Diaro, and as an author. In 2003, he published a large volume entitled, "Merengue, Music and Dance of the Dominican Republic", together with distinguished musicologist Catana Perez de Cuello. The book is significant for its quality of writing and its contribution to the scientific study of popular music in the country.
He has been decorated by the Dominican Government with the "Order of Duarte, Sanchez and Mella" and has
received the "Grand Gold " and " The Sovereign ", among the highest awards in Dominican popular music.
Johnny Ventura is the man who almost singlehandedly developed and modernized the contemporary merengue sound, beginning with his first recordings in the early ’60s. He was influenced by the original wave of rock & roll, and quickly imported the energy as well as some dance routines inspired by Elvis. He continued to
record into the 1990s, influencing other merengue singers such as popular artists, Wilfrido Vargas and Juan Luís Guerra.
He started his career as a singer in several bands that presented themselves at the dances in La Feria. In the early sixties he worked with the orchestra of Rondón Votau and in 1961 with the band of the Dominican percussionist Donald Wild. He also sang with Combo Caribe of Luis Pérez, with whom he recorded "Cuidado con el cuabero", of
which he was the author, and "La agarradera", of Luis Pérez. It was with this band that he recorded his first LP consisting of 12 songs.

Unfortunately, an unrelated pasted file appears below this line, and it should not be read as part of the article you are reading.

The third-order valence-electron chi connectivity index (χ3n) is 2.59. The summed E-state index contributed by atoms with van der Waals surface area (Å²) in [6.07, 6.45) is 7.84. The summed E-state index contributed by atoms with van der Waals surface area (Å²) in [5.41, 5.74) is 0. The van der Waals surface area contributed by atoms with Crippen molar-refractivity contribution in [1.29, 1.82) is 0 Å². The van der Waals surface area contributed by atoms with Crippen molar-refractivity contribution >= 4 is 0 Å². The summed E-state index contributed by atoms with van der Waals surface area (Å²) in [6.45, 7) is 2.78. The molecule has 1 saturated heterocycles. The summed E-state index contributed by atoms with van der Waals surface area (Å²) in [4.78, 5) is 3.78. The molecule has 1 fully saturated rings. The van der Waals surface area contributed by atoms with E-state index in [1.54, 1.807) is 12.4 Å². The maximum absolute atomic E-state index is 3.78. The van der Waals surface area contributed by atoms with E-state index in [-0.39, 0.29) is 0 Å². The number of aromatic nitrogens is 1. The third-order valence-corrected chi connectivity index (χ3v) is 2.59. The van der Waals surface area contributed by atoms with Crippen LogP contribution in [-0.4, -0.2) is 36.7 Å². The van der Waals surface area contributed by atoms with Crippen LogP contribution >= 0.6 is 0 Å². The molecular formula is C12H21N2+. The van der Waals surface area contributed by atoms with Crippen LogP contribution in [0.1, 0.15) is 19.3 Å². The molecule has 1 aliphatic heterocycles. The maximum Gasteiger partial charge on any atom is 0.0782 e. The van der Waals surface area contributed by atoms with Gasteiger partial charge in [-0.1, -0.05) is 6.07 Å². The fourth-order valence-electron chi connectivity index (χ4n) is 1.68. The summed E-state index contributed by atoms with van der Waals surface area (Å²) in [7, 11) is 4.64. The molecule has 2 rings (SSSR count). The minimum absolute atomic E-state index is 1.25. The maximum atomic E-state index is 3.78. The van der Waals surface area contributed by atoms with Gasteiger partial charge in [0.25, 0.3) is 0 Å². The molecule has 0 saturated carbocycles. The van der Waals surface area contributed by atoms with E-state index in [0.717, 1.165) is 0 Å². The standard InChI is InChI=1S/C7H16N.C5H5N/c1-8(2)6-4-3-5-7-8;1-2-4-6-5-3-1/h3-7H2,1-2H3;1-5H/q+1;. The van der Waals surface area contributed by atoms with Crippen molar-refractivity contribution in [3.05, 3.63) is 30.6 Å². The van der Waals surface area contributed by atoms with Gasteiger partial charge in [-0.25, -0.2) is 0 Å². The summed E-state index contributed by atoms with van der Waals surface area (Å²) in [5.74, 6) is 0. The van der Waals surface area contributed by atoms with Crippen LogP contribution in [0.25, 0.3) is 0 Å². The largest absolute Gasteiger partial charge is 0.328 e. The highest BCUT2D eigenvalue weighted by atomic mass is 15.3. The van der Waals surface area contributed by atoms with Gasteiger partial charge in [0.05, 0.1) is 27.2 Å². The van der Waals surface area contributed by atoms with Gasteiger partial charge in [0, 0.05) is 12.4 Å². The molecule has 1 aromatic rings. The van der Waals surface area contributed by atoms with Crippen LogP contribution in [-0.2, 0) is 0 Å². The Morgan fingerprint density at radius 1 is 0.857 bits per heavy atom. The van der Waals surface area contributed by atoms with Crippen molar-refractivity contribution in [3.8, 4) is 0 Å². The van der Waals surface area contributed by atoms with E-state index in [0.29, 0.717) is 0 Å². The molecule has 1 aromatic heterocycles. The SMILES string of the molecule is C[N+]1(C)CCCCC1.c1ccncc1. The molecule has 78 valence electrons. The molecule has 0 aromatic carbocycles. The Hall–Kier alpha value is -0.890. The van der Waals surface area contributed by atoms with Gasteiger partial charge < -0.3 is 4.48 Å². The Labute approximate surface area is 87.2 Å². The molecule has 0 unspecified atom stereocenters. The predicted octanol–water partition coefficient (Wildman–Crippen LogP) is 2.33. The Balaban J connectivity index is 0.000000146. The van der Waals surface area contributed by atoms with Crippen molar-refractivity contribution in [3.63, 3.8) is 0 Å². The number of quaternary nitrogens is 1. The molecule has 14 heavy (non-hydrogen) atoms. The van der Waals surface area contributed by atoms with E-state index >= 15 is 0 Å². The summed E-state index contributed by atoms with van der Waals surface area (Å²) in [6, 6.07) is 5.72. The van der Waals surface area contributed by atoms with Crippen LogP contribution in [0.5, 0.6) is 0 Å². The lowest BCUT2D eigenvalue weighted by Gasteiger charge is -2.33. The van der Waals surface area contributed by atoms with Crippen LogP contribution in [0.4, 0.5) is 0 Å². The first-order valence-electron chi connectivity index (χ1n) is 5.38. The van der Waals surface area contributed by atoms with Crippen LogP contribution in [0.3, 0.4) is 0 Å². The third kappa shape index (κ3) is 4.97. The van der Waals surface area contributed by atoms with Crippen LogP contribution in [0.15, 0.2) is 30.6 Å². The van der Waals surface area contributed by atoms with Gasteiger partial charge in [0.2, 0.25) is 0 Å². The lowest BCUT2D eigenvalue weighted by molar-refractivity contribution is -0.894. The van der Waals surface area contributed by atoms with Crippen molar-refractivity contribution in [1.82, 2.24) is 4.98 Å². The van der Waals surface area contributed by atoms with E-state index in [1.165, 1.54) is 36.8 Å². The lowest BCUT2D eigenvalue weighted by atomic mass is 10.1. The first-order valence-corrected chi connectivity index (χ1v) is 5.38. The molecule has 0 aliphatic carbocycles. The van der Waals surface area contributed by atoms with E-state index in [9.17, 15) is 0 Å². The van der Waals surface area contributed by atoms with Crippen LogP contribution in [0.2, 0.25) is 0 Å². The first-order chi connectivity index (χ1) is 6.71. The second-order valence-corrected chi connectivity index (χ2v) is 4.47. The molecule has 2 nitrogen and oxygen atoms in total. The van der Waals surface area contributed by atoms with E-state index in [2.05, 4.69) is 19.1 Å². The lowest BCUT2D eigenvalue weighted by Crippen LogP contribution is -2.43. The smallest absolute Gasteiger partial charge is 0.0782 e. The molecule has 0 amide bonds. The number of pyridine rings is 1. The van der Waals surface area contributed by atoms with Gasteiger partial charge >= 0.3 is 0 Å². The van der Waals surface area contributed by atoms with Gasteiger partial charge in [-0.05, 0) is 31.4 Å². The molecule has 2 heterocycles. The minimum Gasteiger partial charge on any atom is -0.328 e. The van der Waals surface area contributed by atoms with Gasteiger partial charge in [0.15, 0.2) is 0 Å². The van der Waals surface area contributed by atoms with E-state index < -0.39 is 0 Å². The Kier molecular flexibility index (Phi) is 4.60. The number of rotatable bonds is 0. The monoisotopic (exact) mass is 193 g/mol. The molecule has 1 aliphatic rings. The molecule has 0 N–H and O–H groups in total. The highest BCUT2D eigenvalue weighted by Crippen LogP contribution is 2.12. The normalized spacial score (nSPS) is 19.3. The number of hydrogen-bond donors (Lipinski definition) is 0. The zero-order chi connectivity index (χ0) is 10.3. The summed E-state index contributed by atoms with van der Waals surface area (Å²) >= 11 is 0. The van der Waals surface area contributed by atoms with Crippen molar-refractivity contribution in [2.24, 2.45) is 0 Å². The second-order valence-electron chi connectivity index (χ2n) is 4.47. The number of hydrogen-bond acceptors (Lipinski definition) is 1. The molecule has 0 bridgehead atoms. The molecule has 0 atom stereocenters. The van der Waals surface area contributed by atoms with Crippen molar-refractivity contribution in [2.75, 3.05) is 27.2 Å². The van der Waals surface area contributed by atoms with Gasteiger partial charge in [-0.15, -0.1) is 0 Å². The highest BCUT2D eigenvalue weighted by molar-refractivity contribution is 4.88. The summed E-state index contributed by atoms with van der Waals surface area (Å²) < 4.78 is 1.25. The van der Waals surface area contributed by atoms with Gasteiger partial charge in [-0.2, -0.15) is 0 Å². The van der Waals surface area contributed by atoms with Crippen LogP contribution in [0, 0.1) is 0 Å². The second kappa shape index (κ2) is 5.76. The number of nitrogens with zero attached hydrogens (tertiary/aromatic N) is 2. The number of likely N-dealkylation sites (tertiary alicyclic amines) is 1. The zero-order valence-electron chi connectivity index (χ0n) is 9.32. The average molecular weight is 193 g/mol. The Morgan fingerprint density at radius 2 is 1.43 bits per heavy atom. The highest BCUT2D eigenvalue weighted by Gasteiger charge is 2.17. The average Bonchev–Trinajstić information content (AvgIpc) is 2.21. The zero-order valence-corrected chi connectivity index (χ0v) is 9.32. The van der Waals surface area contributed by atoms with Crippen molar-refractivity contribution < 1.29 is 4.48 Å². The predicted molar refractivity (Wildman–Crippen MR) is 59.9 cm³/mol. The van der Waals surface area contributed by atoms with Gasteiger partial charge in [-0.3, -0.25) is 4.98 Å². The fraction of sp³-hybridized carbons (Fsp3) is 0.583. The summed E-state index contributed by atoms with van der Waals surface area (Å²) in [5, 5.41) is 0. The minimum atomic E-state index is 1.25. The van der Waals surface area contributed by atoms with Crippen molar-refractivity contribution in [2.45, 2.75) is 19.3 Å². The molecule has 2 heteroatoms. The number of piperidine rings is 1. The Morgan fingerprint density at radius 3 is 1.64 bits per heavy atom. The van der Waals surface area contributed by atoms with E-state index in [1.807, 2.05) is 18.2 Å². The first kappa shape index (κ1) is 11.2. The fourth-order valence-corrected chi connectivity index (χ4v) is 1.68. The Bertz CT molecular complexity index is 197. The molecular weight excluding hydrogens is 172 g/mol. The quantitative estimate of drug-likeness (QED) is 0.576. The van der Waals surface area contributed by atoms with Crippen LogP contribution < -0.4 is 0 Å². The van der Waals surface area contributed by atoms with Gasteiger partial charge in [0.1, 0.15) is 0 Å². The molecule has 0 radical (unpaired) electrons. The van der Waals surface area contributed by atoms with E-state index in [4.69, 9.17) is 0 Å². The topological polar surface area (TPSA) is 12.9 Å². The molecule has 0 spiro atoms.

Soon after he was recruited by the famous musical director Papa Molina to join La Super Orquesta San José, which he was the director of at that time. He joined as a singer and as a player of the güira. For two years Ventura was part of La Super Orquesta with stars like Vinicio Franco and Grecia Aquino. Although no
records remain of this group, this period was a landmark in his career. He was encouraged to create his own orchestra, the "Combo Show" which is known as an important part of the history of popular Dominican music.
In 1967 Ventura, who also once served as mayor of Santo Domingo, traveled to the United States, where he immediately became a star.
Following the reminiscences from the musicians, audience members excitedly posed questions to the artists and asked various questions. Ms. Despotovic then intived talented volunteers to come up on stage to sing some of their favorite songs of the pair, to the delight of the crowd who invariably joined in. In return, each brave guest received a prize of GFDD publications, New Perspectives Dominican Republic, and the Dominican Encyclopedic Dictionary of
The enchanted and mesmerized audience were finally treated to one of Solano’s great piano compositions, in which Ventura duly joined for a soulful duet. The performance was rounded off with an emotive and heartfelt rendition of ‘Por Amor’.
People were asked about their thoughts at a reception following the event; “Seeing these great national treasures here tonight brings back special
memories,” said Marco Bastidas, a high school teacher in the Bronx. “I see educational value in the fact that it shows an image of the Dominican Republic which goes beyond tourism… it is a vision of the country that is very conscious of its traditions, culture and musical heritage which is important to me as an educator.”
The activity, one of the largest ever staged of the Dominican Get-Togethers in the Big Apple, forms part of
GFDD’s mission to promote understanding and appreciation of Dominican culture, values and heritage, and to create opportunities for discussions on contemporary issues relevant to Dominican society in the homeland and abroad. GFDD reaches out to the Dominican community living the New York Metro Area and to all those interested in the Dominican culture by organizing ongoing events.